Did He need them? No, but He was pleased to use them in His glorious work among men!

Another not-so-obvious observation is drawn out in this question: What was His purpose in having disciples?

This purpose is primarily expressed in Christ’s prayer in John 17:5:19. Jesus called these men unto Himself and invested approximately 3 ½ years into them so that they would, as they followed Him, experience Him in every manner of His life. By walking and talking with Him, listening to Him teach, watching Him perform many miracles, and by being with Him ALL THE TIME, they would get to know Him as thoroughly as any human being can know another! They would “come to understand that all things (the message and the mission of Christ) which Christ had were ultimately from the father.”

The ultimate purpose in calling these men unto Himself was so that they would be a witness and testimony to the gospel of Christ. So that these men, after Christ’s ascension, would continue the work that he began, the proclamation of the “gospel of the kingdom” (Matthew 28:18-20)!

FOCUS THREE: OBSERVATIONS THAT DIRECT APPLICATION

In this section, I aim to point out several things that I hope will be “food for thought” as you close your iPad, exit your phone, or do whatever you will do when you finish reading this post.

The first item to point out is that nets are associated with fishing, NOT rods within this context and any I know of throughout scripture! This fact has important implications for us as we faithfully seek to fulfill the great commission. 

Unlike a fishing rod that is cast into the water and then yanked back hard to hook a fish, nets are CAST out and open wide (depending on size) with the sole purpose of catching as many fish as possible. Any fish in the area can swim into this net, which can mean a large number will be caught within it. The imagery we often see of using a lure and a line and then waiting for a fish to strike is foreign to the Bible.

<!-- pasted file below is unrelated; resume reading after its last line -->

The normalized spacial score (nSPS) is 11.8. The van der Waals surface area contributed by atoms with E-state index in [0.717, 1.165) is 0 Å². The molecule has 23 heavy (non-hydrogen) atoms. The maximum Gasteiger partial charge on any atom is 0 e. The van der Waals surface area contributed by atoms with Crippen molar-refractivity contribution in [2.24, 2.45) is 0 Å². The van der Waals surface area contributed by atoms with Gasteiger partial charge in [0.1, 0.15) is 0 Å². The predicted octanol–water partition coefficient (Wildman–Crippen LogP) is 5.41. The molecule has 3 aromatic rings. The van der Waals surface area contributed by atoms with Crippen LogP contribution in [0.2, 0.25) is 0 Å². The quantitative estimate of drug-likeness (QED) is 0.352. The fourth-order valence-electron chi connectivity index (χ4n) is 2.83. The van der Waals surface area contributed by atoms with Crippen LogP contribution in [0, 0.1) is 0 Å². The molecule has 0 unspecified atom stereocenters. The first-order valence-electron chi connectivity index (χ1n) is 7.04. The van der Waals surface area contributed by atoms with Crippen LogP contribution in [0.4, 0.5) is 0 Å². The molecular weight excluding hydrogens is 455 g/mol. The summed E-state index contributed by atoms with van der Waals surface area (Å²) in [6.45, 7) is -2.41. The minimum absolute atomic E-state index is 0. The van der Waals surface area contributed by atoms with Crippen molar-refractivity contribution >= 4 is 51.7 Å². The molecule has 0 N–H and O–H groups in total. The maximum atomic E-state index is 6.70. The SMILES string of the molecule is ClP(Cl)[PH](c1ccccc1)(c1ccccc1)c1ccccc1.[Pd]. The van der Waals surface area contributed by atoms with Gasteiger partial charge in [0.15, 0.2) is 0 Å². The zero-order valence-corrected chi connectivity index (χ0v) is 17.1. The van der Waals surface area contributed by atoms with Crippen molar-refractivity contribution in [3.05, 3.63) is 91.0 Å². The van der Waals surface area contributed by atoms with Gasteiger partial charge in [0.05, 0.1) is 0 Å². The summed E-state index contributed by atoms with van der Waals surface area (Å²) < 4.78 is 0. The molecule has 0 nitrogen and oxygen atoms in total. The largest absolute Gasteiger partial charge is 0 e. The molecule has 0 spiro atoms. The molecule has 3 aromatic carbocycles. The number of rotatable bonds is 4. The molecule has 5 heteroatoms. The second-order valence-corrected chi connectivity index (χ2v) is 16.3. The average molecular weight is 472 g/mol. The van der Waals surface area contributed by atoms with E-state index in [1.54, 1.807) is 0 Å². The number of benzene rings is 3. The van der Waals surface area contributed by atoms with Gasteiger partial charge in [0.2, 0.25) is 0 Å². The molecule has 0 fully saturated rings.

Some fish will get away when the nets are closed and pulled back into the boat, but the net will catch many. This has its parallel in our fishing for men!

  1. We are to cast our nets (the gospel) wide to draw in as many people as possible.
  2. Evangelism can be tedious and tiring at times, seemingly lacking results. We can feel we cast our net in vain, once again. But, as we learn in Luke 5:4, we are to rest in Christ, faithfully continuing to share the gospel, trusting Christ for the results!
  3. Only when we are with Jesus may we fully know just how many men were caught in our gospel nets!!
  4. Some people will reject the gospel (fish falling out of the net), we cannot keep them in, but we can pray for their souls!

A second item that stands out to me in this text that we are looking at is that Serving Christ requires our willingness to forsake all else.

In the Gospel of Luke, we find a situation in which some men stated they wanted to follow Christ, and others had several excuses not to follow Him (Luke 9:57-62). Contrast those people to these men in our text: what a stark contrast! Christ’s answer to them seems plain enough, even for our ears today: “No one, after putting his hand to the plow and looking back, is fit for the kingdom of God” (v. 62).

I noticed one or two other applications, but I will leave it up to you to search them out in your study. Have fun.